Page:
Source: LE MATIN.MA ( Le Matin – The five pillars of the circular economy in Africa )
The African Circular Economy Alliance and the World Economic Forum have identified five main sectors on which any strategy to promote an economy based on rational consumption of natural resources and recycling of all that can be articulated must be articulated. ‘to be.
E-waste, textiles, packaging, construction and food systems are the five pillars of the circular economy in Africa, believe the African Circular Economy Alliance and the World Economic Forum in their report. April. According to him, Africa’s food systems are not with a paradox. Agriculture contributes around 23% of the Gross Domestic Product (GDP) and employs nearly 60% of the workforce. The World Bank estimates that the continent’s food market could generate up to $ 1,000 billion in sales by 2030. And yet, recalls a joint study by the African Circular Economy Alliance and the World Economic Forum, 250 million Africans suffer from food insecurity.
And this is the reason why this study, published in April, placed food systems at the head of the five priority sectors to establish the foundations of a circular economy in Africa whose GDP fell by 3.7% in 2020. due to the pandemic.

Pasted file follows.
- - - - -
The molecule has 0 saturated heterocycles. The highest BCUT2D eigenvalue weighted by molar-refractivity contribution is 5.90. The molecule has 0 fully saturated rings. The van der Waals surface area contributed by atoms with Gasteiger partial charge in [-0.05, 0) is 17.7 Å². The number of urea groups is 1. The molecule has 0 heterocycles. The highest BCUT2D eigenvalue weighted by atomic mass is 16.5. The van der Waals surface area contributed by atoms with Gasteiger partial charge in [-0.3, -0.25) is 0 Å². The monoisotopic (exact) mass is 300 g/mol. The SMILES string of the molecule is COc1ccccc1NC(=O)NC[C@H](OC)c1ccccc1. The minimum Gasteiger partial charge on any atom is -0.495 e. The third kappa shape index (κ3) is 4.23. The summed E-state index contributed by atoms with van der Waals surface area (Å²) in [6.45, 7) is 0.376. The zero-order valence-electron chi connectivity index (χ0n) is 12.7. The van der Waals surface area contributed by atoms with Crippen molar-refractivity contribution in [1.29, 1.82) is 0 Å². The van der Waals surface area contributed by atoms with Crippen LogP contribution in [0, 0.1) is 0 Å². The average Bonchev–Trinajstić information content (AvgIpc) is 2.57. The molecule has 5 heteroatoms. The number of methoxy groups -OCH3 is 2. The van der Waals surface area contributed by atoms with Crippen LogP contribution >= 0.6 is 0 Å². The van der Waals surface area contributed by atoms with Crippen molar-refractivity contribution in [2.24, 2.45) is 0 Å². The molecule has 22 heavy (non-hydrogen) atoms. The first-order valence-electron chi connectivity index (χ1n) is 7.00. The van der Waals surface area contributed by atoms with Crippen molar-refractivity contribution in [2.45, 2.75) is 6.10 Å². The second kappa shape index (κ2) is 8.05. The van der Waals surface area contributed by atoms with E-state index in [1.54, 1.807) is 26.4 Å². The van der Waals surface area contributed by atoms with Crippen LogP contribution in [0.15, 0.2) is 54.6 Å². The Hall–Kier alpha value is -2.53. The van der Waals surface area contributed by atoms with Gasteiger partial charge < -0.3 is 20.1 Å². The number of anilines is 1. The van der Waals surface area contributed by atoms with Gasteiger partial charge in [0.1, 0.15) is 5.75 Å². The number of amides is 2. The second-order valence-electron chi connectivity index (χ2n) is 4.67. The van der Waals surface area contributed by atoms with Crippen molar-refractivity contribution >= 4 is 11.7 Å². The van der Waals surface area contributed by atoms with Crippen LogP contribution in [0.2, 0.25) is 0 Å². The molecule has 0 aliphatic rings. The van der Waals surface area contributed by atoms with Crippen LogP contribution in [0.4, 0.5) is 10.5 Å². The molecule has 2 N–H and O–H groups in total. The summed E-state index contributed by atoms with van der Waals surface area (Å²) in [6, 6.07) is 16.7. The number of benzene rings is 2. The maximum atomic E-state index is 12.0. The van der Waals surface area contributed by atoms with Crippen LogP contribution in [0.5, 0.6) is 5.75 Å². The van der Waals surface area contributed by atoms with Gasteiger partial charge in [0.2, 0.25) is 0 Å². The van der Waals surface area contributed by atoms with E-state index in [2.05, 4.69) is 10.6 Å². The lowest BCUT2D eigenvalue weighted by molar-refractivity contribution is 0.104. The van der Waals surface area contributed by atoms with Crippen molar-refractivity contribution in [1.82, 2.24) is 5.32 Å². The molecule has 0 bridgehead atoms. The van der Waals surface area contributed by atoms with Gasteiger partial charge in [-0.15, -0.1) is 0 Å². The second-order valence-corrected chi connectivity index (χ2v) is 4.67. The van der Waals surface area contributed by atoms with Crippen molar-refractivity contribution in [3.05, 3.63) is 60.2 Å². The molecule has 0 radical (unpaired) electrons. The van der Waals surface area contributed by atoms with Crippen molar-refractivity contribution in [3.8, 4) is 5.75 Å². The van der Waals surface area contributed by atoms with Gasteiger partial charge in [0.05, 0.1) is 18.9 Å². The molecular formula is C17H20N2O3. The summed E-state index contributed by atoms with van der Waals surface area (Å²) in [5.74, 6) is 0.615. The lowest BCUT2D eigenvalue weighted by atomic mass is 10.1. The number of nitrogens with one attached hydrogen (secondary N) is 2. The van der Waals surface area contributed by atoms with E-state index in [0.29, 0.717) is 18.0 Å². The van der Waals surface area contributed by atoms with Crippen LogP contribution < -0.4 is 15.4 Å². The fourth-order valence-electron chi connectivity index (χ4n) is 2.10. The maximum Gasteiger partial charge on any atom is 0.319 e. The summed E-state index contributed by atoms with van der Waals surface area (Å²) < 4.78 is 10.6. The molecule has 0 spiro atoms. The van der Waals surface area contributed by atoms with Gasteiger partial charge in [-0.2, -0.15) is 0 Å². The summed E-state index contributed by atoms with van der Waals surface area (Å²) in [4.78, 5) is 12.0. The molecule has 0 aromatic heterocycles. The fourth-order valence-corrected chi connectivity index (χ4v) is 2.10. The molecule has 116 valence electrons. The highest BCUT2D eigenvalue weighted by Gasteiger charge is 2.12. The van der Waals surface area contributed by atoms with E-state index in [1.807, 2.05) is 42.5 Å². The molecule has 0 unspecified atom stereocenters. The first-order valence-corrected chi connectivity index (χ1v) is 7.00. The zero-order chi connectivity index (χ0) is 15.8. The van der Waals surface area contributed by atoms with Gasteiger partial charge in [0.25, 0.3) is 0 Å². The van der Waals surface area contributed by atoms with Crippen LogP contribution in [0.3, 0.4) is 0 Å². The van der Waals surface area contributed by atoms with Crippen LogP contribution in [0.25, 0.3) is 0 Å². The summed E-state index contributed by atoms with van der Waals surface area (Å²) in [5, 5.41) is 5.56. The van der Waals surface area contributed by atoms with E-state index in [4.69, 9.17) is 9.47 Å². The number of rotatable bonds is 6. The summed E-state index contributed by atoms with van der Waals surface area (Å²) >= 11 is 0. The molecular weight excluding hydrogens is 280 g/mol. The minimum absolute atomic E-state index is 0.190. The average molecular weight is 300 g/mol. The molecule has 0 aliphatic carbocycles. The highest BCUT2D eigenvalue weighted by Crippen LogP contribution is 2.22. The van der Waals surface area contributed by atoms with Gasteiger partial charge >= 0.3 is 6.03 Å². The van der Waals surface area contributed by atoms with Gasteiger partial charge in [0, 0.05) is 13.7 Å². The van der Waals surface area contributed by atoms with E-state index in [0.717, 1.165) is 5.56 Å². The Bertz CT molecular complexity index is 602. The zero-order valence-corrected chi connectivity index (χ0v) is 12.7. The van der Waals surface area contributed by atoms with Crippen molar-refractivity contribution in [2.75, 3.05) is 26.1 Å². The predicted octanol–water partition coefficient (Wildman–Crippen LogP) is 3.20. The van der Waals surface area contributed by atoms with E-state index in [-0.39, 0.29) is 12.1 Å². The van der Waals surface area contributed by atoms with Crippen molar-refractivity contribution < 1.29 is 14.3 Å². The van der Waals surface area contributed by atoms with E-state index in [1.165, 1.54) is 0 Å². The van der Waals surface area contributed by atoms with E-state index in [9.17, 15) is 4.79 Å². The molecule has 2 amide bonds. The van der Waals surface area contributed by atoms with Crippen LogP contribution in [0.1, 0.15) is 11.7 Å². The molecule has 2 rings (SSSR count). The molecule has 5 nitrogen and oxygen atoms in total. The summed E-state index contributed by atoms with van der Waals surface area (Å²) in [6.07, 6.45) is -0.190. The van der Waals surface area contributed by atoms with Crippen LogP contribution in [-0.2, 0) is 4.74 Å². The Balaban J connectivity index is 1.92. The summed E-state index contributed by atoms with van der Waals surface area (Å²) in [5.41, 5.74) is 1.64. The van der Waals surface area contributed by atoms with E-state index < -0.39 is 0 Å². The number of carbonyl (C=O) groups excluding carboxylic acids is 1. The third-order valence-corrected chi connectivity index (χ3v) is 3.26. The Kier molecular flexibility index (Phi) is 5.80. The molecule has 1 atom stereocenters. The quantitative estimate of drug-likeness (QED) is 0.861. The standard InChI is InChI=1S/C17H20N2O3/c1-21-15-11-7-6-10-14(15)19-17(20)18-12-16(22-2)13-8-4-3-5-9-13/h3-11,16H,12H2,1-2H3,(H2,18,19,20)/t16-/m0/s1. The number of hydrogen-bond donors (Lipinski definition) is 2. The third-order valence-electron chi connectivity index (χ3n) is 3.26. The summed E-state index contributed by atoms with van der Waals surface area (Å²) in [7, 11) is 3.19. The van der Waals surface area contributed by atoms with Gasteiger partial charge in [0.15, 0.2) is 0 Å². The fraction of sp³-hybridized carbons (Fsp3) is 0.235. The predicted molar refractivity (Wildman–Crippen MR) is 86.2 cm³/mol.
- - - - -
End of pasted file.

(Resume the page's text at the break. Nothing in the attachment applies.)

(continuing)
One of the major challenges, according to the study, will be to tackle food waste, which represents 49% of all residues, from all origins, produced on the continent. In addition, around 35% of arable land is threatened with desertification and degradation. Restoring these soils is the other obstacle to overcome for more resilient food systems in Africa. “By 2030, the market could be worth $ 1,000 billion in sales with the creation of millions of inclusive green jobs through a circular food system,” the report argues. For the four other sectors identified, the report proceeded in the same way: inventory and recommendations. As an example, the report cites the installation of an electronic waste recycling unit, opened in 2017 in Rwanda, which has created 400 green jobs. A similar establishment in Kenya created some 2,000 green jobs in 2013 in its first four years of operation. “Restructuring economies to become more circular will require additional efforts, with changes in industrial processes that should be high on government priorities,” suggests the report. Finally, only a minority of Africans (30%) live in “formal built” environments, which is the other building block for an African circular economy.
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